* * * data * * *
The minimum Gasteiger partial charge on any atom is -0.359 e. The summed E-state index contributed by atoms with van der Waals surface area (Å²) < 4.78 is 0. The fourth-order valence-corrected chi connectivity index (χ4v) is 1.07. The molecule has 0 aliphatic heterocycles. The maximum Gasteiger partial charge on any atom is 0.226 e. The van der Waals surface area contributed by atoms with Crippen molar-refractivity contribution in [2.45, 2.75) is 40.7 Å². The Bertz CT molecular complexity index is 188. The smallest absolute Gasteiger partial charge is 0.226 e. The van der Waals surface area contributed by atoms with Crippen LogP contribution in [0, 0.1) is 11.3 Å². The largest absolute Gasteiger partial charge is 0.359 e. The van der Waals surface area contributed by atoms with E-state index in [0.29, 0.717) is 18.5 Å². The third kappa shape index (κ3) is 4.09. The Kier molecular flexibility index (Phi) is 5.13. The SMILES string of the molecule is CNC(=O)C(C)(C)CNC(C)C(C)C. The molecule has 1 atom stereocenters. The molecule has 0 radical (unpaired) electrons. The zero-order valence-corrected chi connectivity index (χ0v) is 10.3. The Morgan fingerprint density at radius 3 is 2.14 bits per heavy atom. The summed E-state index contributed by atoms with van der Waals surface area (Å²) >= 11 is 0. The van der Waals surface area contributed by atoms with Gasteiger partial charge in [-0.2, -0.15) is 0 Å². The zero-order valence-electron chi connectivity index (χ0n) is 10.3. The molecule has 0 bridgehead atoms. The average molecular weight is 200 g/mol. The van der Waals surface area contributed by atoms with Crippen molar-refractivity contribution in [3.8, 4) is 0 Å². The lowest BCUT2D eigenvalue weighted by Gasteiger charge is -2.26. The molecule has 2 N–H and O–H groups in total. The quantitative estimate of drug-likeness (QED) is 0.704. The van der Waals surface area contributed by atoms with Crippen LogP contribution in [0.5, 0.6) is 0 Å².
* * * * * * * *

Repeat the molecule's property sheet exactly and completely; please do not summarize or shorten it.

The minimum Gasteiger partial charge on any atom is -0.359 e. The summed E-state index contributed by atoms with van der Waals surface area (Å²) < 4.78 is 0. The fourth-order valence-corrected chi connectivity index (χ4v) is 1.07. The molecule has 0 aliphatic heterocycles. The maximum Gasteiger partial charge on any atom is 0.226 e. The van der Waals surface area contributed by atoms with Crippen molar-refractivity contribution in [2.45, 2.75) is 40.7 Å². The Bertz CT molecular complexity index is 188. The smallest absolute Gasteiger partial charge is 0.226 e. The van der Waals surface area contributed by atoms with Crippen LogP contribution in [0, 0.1) is 11.3 Å². The largest absolute Gasteiger partial charge is 0.359 e. The van der Waals surface area contributed by atoms with E-state index in [0.29, 0.717) is 18.5 Å². The third kappa shape index (κ3) is 4.09. The Kier molecular flexibility index (Phi) is 5.13. The SMILES string of the molecule is CNC(=O)C(C)(C)CNC(C)C(C)C. The molecule has 1 atom stereocenters. The molecule has 0 radical (unpaired) electrons. The zero-order valence-corrected chi connectivity index (χ0v) is 10.3. The Morgan fingerprint density at radius 3 is 2.14 bits per heavy atom. The summed E-state index contributed by atoms with van der Waals surface area (Å²) >= 11 is 0. The van der Waals surface area contributed by atoms with Gasteiger partial charge in [-0.2, -0.15) is 0 Å². The zero-order valence-electron chi connectivity index (χ0n) is 10.3. The molecule has 0 bridgehead atoms. The average molecular weight is 200 g/mol. The van der Waals surface area contributed by atoms with Crippen molar-refractivity contribution in [3.8, 4) is 0 Å². The lowest BCUT2D eigenvalue weighted by Gasteiger charge is -2.26. The molecule has 2 N–H and O–H groups in total. The quantitative estimate of drug-likeness (QED) is 0.704. The van der Waals surface area contributed by atoms with Crippen LogP contribution in [0.5, 0.6) is 0 Å².